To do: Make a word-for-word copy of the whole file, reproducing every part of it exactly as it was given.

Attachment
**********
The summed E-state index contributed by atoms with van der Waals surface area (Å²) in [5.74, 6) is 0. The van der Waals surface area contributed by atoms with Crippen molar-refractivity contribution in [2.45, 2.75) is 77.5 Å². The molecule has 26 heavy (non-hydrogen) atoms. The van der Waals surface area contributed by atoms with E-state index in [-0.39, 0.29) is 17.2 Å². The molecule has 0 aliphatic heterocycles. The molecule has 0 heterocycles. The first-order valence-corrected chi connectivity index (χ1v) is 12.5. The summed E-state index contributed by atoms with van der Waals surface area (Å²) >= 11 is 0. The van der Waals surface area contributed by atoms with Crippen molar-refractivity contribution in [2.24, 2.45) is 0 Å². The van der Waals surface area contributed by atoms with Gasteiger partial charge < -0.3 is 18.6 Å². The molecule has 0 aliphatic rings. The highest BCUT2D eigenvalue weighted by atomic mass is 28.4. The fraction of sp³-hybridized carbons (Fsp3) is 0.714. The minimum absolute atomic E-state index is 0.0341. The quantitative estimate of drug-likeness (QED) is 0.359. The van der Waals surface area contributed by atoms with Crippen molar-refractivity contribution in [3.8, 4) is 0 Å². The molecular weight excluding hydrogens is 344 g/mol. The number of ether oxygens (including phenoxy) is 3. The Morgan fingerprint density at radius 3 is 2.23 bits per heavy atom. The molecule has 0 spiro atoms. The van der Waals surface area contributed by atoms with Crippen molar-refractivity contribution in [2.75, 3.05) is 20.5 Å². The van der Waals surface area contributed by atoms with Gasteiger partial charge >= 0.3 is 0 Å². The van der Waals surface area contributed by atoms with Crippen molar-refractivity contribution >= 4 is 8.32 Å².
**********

The summed E-state index contributed by atoms with van der Waals surface area (Å²) in [5.74, 6) is 0. The van der Waals surface area contributed by atoms with Crippen molar-refractivity contribution in [2.45, 2.75) is 77.5 Å². The molecule has 26 heavy (non-hydrogen) atoms. The van der Waals surface area contributed by atoms with E-state index in [-0.39, 0.29) is 17.2 Å². The molecule has 0 aliphatic heterocycles. The molecule has 0 heterocycles. The first-order valence-corrected chi connectivity index (χ1v) is 12.5. The summed E-state index contributed by atoms with van der Waals surface area (Å²) >= 11 is 0. The van der Waals surface area contributed by atoms with Crippen molar-refractivity contribution in [2.24, 2.45) is 0 Å². The van der Waals surface area contributed by atoms with Gasteiger partial charge < -0.3 is 18.6 Å². The molecule has 0 aliphatic rings. The highest BCUT2D eigenvalue weighted by atomic mass is 28.4. The fraction of sp³-hybridized carbons (Fsp3) is 0.714. The minimum absolute atomic E-state index is 0.0341. The quantitative estimate of drug-likeness (QED) is 0.359. The van der Waals surface area contributed by atoms with Crippen molar-refractivity contribution in [3.8, 4) is 0 Å². The molecular weight excluding hydrogens is 344 g/mol. The number of ether oxygens (including phenoxy) is 3. The Morgan fingerprint density at radius 3 is 2.23 bits per heavy atom. The molecule has 0 spiro atoms. The van der Waals surface area contributed by atoms with Crippen molar-refractivity contribution in [2.75, 3.05) is 20.5 Å². The van der Waals surface area contributed by atoms with Gasteiger partial charge >= 0.3 is 0 Å². The van der Waals surface area contributed by atoms with Crippen molar-refractivity contribution >= 4 is 8.32 Å².